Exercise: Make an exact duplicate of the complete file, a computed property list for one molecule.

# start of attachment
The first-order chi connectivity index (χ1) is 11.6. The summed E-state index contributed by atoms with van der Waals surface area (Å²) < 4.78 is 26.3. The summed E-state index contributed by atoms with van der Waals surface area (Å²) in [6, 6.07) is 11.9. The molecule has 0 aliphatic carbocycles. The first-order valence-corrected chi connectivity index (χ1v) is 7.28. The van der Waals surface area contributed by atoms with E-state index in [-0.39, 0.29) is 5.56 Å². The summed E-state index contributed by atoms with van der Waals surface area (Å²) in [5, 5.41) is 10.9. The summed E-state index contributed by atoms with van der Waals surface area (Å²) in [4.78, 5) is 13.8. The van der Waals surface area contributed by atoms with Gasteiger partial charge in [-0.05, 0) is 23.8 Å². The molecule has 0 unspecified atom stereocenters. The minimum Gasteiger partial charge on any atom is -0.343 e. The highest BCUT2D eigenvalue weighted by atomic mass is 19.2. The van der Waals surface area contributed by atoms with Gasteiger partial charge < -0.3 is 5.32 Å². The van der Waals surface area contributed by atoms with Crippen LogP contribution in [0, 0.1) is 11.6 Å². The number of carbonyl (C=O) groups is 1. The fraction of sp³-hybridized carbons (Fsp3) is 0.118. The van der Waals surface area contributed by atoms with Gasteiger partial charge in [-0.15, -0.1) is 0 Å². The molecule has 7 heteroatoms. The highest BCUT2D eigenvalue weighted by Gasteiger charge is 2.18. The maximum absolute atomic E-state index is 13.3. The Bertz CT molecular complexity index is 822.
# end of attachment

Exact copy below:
The first-order chi connectivity index (χ1) is 11.6. The summed E-state index contributed by atoms with van der Waals surface area (Å²) < 4.78 is 26.3. The summed E-state index contributed by atoms with van der Waals surface area (Å²) in [6, 6.07) is 11.9. The molecule has 0 aliphatic carbocycles. The first-order valence-corrected chi connectivity index (χ1v) is 7.28. The van der Waals surface area contributed by atoms with E-state index in [-0.39, 0.29) is 5.56 Å². The summed E-state index contributed by atoms with van der Waals surface area (Å²) in [5, 5.41) is 10.9. The summed E-state index contributed by atoms with van der Waals surface area (Å²) in [4.78, 5) is 13.8. The van der Waals surface area contributed by atoms with Gasteiger partial charge in [-0.05, 0) is 23.8 Å². The molecule has 0 unspecified atom stereocenters. The minimum Gasteiger partial charge on any atom is -0.343 e. The highest BCUT2D eigenvalue weighted by atomic mass is 19.2. The van der Waals surface area contributed by atoms with Gasteiger partial charge < -0.3 is 5.32 Å². The van der Waals surface area contributed by atoms with Crippen LogP contribution in [0, 0.1) is 11.6 Å². The number of carbonyl (C=O) groups is 1. The fraction of sp³-hybridized carbons (Fsp3) is 0.118. The van der Waals surface area contributed by atoms with Gasteiger partial charge in [-0.15, -0.1) is 0 Å². The molecule has 7 heteroatoms. The highest BCUT2D eigenvalue weighted by Gasteiger charge is 2.18. The maximum absolute atomic E-state index is 13.3. The Bertz CT molecular complexity index is 822.